May 20, 2010 | | Comments 0
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Stressed out nurses are more likely to have heart attacks

The New York Times recently blogged about studies regarding the ill effects of workplace stress. However, when reading the article, one particular statistic caught my attention: Nurses struggling with excessive work pressure have DOUBLE the risk for a heart attack.

This statistic comes from a study conducted by Danish researchers (the full study can be found here) and was conducted over a 15-year period. In addition to this finding, a British study tracked 6,000 workers for 11 years and found those regularly working more than 10 hours per day had a 60% higher risk for heart disease than those who only worked seven hours daily.

Both these thoughts are frightening, as most nurses work more than seven hours per day, and can be even more prone to have a heart attack!

In addition to this finding, The Times also discusses the normal culprits for stress–long hours, bad bosses, office bullies–but also identifies some surprising ones.

One particular area of interest in workplace health is “destructive leadership.” This pertains to the role supervisors play in the psychological health of their employees.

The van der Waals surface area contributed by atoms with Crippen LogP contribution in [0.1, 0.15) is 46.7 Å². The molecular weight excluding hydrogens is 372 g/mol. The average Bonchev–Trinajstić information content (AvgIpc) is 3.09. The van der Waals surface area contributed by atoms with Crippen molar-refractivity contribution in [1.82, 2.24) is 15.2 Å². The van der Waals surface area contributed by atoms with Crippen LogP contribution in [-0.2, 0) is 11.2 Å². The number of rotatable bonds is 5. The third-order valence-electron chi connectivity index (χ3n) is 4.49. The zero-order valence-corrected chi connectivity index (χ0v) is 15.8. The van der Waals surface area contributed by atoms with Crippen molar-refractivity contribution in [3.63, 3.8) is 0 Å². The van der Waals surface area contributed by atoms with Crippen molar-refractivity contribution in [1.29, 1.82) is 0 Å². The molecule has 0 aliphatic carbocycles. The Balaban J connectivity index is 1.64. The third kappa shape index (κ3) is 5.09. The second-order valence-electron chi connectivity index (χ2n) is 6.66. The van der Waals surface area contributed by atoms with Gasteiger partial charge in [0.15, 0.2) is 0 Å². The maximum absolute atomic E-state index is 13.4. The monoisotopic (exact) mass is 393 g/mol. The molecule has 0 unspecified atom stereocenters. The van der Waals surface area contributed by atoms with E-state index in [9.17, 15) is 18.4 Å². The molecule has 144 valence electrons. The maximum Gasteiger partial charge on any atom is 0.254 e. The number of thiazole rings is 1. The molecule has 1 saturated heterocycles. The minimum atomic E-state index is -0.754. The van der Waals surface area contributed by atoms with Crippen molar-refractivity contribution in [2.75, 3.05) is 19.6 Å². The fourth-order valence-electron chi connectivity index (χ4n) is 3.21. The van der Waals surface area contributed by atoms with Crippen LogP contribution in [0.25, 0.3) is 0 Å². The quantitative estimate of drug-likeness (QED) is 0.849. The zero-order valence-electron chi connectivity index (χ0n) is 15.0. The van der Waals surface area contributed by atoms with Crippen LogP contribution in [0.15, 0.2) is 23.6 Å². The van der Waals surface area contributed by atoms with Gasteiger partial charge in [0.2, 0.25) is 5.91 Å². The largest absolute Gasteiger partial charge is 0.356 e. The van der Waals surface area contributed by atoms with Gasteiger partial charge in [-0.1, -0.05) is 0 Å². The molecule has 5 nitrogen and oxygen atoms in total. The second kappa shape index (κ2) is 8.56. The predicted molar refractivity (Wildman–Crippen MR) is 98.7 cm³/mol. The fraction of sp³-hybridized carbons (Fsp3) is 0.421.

“If I’m consulting in an organization and there are morale problems, the first thing I would look at is the relationship with leaders,” Robert R. Sinclair, an associate professor of psychology at Clemson University, told the Times. “One of the findings we can be pretty confident in is that people who have more support from supervisors tend to do better in stressful situations.”


What are your thoughts about this? Do you think having bad leadership can add stress to an already stressful job? How do you encourage staff to handle stress?


Source: The New York Times


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Sarah Kearns About the Author: Sarah is an Editorial Assistant in the patient safety group at HCPro, Inc. She contributes to two monthly newsletters; Briefings on the Joint Commission and Briefings on Patient Safety, and manages four e-zines; Accreditation Connection, AHAP Staff Challenge, Nurse Manager Weekly, and Healthcare Training Weekly. She also helps research new products for the patient safety and nursing market. She graduated from the University of Connecticut in 2008 where she earned her bachelor's degree in English.

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